When you’re using very specific language that speaks to the fears that a specific person has related to their situation, and the desires that they have for, in this case, their animal, you can market to them in a very effective way.

You could create an ad, or a flier, or content, around why you only walk small dogs. Because you understand how delicate they are, and how they might be a little bit more nervous than larger dogs, because clearly they have to be afraid of being stepped on. You can speak to the heart of that owner, their worries, their fears, and they know, “Oh this person gets it,” or at the very least, “Oh, I don’t have to worry about that with this person.”

This is how you speak to your prospects in a way that makes them think you’re reading their minds. Ultimately, they’ll want to work with no one but you because you understand them so well.

In summary, the more your marketing connects with your ideal clients, the more of the right people you will attract and they will value working with you.

Now here’s one last tidbit that I’d like to share with you…

Bonus Round: You can have multiple avatars.

I do not recommend having multiple target markets, but you can market to multiple avatars either with separate or the same offers.

Going back to the dog walker example for continuity sake. You could create ads for small dogs, and different ads for large dogs but still offer them the same pricing and packages. You just walk the dogs at different times so you can cater to their specific needs.

In this way, your prospects still feel heard, they feel like your services and your packages are geared toward people like them, but you’re still able to serve multiple levels within your audience.

Now what do you do with this information?

Well first of all, obviously you could take this and apply it to your marketing, and look at the three levels of target audience for you.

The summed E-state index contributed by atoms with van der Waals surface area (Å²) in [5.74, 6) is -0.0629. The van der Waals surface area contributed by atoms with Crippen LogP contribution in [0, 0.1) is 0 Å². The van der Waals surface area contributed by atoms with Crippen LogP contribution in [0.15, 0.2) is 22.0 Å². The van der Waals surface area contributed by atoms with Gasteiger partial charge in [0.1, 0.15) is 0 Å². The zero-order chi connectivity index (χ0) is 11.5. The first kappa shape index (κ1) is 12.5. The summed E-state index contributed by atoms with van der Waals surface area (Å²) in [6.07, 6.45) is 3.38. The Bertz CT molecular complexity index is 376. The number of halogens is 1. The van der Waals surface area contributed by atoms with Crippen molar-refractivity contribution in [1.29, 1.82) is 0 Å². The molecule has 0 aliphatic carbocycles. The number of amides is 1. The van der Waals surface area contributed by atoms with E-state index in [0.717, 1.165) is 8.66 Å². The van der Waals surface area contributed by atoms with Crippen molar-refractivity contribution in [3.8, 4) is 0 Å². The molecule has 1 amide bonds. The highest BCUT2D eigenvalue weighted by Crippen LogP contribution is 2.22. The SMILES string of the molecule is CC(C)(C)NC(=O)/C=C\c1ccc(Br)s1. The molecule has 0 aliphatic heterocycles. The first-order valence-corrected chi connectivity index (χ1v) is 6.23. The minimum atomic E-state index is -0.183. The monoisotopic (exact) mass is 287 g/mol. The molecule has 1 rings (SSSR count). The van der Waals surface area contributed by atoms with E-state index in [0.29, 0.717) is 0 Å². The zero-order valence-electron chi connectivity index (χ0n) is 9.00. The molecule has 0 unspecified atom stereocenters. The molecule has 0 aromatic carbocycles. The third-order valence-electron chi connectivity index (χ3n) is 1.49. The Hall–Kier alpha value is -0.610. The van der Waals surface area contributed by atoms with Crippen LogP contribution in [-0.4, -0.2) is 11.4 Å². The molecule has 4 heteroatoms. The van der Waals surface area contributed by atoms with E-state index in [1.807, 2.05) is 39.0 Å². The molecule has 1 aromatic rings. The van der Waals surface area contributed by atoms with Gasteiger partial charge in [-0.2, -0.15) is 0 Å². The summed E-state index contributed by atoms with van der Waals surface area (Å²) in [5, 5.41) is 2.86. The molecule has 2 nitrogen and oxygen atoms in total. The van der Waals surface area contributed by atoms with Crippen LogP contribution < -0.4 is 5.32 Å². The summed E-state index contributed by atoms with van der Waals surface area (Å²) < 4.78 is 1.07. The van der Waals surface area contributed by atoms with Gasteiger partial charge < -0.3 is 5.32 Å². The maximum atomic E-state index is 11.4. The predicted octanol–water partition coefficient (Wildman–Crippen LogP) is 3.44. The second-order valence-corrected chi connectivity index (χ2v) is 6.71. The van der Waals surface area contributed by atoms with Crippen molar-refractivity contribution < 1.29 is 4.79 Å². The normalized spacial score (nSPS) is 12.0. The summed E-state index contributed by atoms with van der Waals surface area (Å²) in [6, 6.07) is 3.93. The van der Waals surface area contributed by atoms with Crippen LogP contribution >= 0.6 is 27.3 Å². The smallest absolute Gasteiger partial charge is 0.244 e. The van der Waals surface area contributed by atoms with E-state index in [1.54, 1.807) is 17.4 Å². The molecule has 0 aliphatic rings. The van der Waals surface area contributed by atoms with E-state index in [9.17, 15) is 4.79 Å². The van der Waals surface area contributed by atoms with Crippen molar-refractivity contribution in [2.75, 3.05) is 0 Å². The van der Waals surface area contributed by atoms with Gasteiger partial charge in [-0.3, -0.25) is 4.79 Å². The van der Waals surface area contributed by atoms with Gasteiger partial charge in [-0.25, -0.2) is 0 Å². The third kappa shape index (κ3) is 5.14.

Sometimes it’s easier to practice with an industry and offer that is NOT yours,  kind of like how I just took dog walkers, maybe you could take dentists or bakers.

Your first step is to apply this concept to that industry and answer these questions:

  • What would be the target market?
  • How would you describe the ideal client? 
  • Who would be an avatar that you could specifically market your services to?
  • What are the problems that they have and how are you going to satisfy those as whatever service provider you are?

Oftentimes it’s easier to apply concepts to someone else’s business because there isn’t pressure to “get it right,” you’ll find that the strategy feels more concrete and applying it to your own business is a piece of cake.

~Holly

P.S. Have you recently changed your prices and are now having trouble signing clients?

If you’re committed to taking your business to the next level and want help figuring out what’s going wrong, let’s talk.

I can help you:

– Get clear on whether your pricing or your messaging is the problem
– Figure out if you’re targeting the right audience
– Pinpoint where your marketing is going wrong and why
– Give you next steps to align your offers and pricing with your goals
– Show you how I can help you align your marketing with your next level of growth